The finance minister in her budget mentioned the government’s intention of investing Rs 100 lakh crore in infrastructure in the next five years. That won’t be possible without huge private investment. How do you see the journey of PPP from now on?
The journey of PPP has to be different now on. The previous PPP model of inviting private companies in the power sector, for example, has not succeeded. The key is, the government and private sector have to share risks more equitably. In the infrastructure sector, TOT (toll, operate and transfer) is a model for the future. Here the government would complete the project and then hand it over to the private party for maintaining the asset. Another successful PPP model is through hybrid annuity. Here both the public and private sectors are partners in developing a project.
Also, leasing existing airports to private parties, as has been experimented recently, will be yet another way of getting private investment. To begin with, private parties will operate and maintain six airports (Ahmedabad, Jaipur, Lucknow, Guwahati, Thiruvananthapuram and Mangaluru). More will follow.
Does this mean there will be a major shift from PPP in constructing new projects to PPP in existing government assets?
PPP in construction will also take place, but more emphasis will be laid on hybrid models. The government and the private sector can develop a project together.
After all, the government can’t leave all the risks and problems associated with a project to its private sector partner. What the government will do now is to extend a helping hand to the private partner so that the project turns successful.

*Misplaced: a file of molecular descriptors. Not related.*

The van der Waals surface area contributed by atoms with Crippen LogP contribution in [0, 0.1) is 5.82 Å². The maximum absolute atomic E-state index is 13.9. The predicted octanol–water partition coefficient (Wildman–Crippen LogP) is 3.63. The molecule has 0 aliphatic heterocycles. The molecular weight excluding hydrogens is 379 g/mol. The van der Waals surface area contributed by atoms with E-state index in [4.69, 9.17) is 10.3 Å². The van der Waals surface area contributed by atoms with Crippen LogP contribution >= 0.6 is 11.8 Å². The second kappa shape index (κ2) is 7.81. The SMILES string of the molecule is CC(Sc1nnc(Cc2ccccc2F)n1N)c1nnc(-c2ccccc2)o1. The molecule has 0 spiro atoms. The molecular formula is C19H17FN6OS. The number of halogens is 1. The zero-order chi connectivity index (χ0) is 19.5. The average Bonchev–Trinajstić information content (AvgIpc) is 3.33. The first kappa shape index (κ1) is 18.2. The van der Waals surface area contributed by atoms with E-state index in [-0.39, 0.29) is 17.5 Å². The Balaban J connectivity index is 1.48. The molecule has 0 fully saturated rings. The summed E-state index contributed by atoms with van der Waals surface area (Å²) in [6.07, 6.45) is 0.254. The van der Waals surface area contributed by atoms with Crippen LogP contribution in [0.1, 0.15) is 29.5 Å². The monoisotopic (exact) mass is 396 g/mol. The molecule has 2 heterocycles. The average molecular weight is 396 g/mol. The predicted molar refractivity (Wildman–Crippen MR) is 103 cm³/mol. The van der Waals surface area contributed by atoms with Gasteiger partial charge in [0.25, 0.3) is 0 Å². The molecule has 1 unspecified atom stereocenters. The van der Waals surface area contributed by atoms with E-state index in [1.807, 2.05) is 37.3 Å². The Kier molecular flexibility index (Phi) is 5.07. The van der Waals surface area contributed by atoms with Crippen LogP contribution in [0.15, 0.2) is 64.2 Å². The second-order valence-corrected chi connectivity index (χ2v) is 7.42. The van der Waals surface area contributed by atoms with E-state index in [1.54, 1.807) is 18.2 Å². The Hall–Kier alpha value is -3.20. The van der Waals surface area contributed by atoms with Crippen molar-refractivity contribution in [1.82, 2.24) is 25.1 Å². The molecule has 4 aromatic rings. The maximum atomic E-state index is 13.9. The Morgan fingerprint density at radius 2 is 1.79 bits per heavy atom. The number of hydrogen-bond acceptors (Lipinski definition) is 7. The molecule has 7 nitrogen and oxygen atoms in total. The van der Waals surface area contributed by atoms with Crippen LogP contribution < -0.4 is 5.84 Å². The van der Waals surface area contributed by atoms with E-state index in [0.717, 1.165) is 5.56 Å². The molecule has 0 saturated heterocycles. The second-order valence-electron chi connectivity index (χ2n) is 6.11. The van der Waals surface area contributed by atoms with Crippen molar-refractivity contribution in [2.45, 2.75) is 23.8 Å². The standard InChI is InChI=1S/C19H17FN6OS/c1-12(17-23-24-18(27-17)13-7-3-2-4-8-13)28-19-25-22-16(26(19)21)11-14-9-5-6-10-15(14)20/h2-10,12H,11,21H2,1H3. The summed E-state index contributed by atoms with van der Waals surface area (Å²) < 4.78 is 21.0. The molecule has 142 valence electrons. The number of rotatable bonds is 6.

Do you feel the banks will come forward and lend in the PPP projects?
The public sector banks, for example, have of late been reluctant to lend to such projects.
Earlier, PPP projects were such that the private sector partner was asked to fend for itself. So many of those projects failed. But once the PPP projects are developed in a way where the government and the private company are equal partners, the banks will start lending, for sure. When a government asset, for example a road or an airport, already exists, and it is being handed over to a private sector, it will be a bankable project.
But the same NDA government had in 2014 emphasised a lot on EPC (engineering-procurement-construction) contracts, bringing down PPP projects. How is 2019 different from 2014?
In 2014, the private sector was not coming forward to invest. There was no adequate lending. So, the government needed to spend more from its exchequer to keep the GDP growth going. But things have changed a lot. Banks are being recapitalised and they have begun to lend now. So, naturally, the private sector is better placed today.
Finally, which are the new sectors where the government is expecting big private sector investment?
Two very big sectors — oil and gas, and mining — are likely to attract huge private investment. A committee on liberalising oil and gas sector, which I had chaired, recommended measures for attracting private investment in both exploration and production.
The cabinet accepted it (in February) and the ministry of petroleum and natural gas has begun to implement that decision. We are expecting private companies, both domestic and foreign, to come forward in a bigger way.
I am now chairing a committee on the mining sector where there are potential for private sector investment. The idea is to liberalise mines, minerals and coal so as to ramp up production. We will ensure that mining becomes attractive to the private sector